But perseverance paid off and on March 5, 1973, he started flying Boeing 737s for Western Airlines. Beck's father soon started at Western too — as senior vice president of service. Grinstein came on board as CEO.
At one point Beck's twin brother worked for Delta and his father at Continental Airlines while he was at Western. Nepotism clauses at the time kept them all from working together. Beck's daughter Erin is now a flight attendant for American Airlines. Among them they seemed to have nearly blanketed the airline industry. His son Chris, meanwhile, works in commercial real estate sales — hedging his bets, perhaps, against the even more cyclical airline business.
Delta acquired Western in 1987, which is how Beck ended up flying for the Atlanta-based airline.
While Beck could have stayed on at Delta as chief pilot even after age 60, that was not an option in his mind. "Head of flight ops and not be able to fly? That's not for me."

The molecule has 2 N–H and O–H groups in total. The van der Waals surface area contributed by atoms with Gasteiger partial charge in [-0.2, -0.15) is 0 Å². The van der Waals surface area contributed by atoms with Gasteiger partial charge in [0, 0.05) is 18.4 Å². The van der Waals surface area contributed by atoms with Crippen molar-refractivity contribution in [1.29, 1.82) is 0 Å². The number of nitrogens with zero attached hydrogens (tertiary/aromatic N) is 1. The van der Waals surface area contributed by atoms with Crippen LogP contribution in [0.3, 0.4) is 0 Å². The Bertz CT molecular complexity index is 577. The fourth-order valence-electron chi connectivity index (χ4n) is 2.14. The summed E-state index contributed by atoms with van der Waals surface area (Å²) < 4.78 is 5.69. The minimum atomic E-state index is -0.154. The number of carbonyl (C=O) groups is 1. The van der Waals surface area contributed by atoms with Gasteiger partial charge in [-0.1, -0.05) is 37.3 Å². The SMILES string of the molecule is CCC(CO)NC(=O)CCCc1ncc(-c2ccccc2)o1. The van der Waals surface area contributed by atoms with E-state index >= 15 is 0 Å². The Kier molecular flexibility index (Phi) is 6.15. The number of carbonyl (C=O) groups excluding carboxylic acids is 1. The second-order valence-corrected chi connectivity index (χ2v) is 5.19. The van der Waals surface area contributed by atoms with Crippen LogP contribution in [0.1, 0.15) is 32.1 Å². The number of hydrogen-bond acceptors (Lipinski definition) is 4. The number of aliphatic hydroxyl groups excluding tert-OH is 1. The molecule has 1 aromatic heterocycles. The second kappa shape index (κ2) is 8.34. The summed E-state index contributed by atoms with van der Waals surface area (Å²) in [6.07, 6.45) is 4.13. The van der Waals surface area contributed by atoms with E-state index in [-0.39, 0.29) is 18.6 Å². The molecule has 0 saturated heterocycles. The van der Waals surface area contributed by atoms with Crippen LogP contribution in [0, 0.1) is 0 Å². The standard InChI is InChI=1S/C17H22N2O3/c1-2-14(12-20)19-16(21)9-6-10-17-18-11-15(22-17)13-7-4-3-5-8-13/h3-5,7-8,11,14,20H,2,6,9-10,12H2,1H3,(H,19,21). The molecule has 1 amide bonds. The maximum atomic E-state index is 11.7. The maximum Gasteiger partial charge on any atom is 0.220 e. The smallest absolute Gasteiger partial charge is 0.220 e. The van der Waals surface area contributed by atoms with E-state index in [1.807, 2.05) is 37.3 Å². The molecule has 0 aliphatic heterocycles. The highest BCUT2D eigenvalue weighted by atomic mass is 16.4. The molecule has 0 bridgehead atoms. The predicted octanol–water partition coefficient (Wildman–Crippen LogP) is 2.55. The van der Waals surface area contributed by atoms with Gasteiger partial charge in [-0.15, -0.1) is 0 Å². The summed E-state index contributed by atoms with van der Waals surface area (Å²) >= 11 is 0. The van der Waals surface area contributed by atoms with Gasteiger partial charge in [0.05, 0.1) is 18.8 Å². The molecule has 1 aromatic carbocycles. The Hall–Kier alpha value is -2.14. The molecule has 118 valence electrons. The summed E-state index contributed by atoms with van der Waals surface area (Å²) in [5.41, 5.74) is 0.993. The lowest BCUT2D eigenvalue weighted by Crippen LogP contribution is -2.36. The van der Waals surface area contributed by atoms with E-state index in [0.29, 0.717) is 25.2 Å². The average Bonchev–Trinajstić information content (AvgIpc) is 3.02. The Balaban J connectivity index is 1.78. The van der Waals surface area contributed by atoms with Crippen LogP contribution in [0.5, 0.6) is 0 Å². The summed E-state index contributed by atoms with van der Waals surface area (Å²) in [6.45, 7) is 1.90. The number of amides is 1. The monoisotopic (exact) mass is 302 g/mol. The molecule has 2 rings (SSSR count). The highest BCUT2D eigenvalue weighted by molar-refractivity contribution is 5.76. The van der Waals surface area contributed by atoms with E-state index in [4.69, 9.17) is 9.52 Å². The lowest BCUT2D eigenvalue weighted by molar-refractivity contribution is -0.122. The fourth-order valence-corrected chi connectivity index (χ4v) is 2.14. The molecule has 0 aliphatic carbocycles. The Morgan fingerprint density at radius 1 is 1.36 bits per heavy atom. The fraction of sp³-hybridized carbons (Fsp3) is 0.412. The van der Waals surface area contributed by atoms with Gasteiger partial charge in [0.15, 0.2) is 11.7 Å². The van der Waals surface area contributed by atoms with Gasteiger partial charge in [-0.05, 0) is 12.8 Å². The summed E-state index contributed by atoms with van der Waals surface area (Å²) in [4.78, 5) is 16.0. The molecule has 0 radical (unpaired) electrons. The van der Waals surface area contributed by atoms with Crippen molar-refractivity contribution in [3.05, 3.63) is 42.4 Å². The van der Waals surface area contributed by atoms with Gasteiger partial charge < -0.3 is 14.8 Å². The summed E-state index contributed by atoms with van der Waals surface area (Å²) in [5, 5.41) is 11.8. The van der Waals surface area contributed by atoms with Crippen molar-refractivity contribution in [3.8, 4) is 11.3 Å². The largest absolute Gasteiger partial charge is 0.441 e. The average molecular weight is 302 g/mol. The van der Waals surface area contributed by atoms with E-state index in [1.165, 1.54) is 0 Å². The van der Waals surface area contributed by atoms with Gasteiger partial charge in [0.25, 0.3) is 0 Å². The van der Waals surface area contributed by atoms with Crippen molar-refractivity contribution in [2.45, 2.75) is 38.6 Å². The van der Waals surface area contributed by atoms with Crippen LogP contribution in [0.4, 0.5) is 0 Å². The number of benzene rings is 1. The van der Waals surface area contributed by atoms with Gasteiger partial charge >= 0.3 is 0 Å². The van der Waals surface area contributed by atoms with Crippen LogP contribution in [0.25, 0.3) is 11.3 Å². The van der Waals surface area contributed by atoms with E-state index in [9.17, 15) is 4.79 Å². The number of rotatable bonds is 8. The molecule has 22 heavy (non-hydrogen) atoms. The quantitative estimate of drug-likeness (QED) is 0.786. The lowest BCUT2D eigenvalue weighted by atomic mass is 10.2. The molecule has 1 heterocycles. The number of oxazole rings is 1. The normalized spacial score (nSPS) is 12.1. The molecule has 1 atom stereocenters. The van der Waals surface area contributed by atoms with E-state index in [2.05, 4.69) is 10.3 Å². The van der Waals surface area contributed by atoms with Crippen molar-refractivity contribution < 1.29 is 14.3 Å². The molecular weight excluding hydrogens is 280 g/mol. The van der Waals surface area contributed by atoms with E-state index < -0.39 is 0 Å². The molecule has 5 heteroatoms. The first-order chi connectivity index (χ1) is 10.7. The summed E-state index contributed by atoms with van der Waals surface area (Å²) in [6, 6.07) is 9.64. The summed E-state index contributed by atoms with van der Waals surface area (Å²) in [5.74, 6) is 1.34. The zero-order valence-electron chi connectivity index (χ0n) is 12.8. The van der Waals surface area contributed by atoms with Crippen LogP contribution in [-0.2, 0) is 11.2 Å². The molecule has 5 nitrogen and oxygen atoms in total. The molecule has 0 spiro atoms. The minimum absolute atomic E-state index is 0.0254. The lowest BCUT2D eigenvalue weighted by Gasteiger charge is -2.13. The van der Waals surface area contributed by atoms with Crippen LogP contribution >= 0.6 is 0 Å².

Instead, he chose to take his 19,000 flight hours of experience and return to his general aviation roots as the president and CEO of Delta Connection Academy in Sanford, Florida. The thriving school, owned by the airline, boasts a fleet of single-engine Cessnas and Piper twins. The Cessnas will soon be phased out in favor of 50 new Cirrus SR20s replete with glass cockpits to train the next generation of airline pilots. The Cirrus training will be bolstered by new high-end simulators and flight-training devices (FTDs) at a facility now under construction at Sanford.
Beck says his goal at the academy is to bring GA training in sync with the airline-style of training. He sees technology advancement as the biggest change occurring over his long airline career — technology now finding its way to the GA fleet. "The technology is exciting — glass cockpits, FTDs, simulators. To watch the emotions of these instructors and students when they see the technology coming down is phenomenal."
There could be no better pitchman for the prospective academy students than the enthusiastic Beck: "If you truly love to fly airplanes, there is no better career. It's a dream to get to fly these airplanes."
As for his landings, he admits he's still trying to master them — especially as he returns to general aviation flying. "I'm flaring way too high," he confesses, "but I'm sure having fun."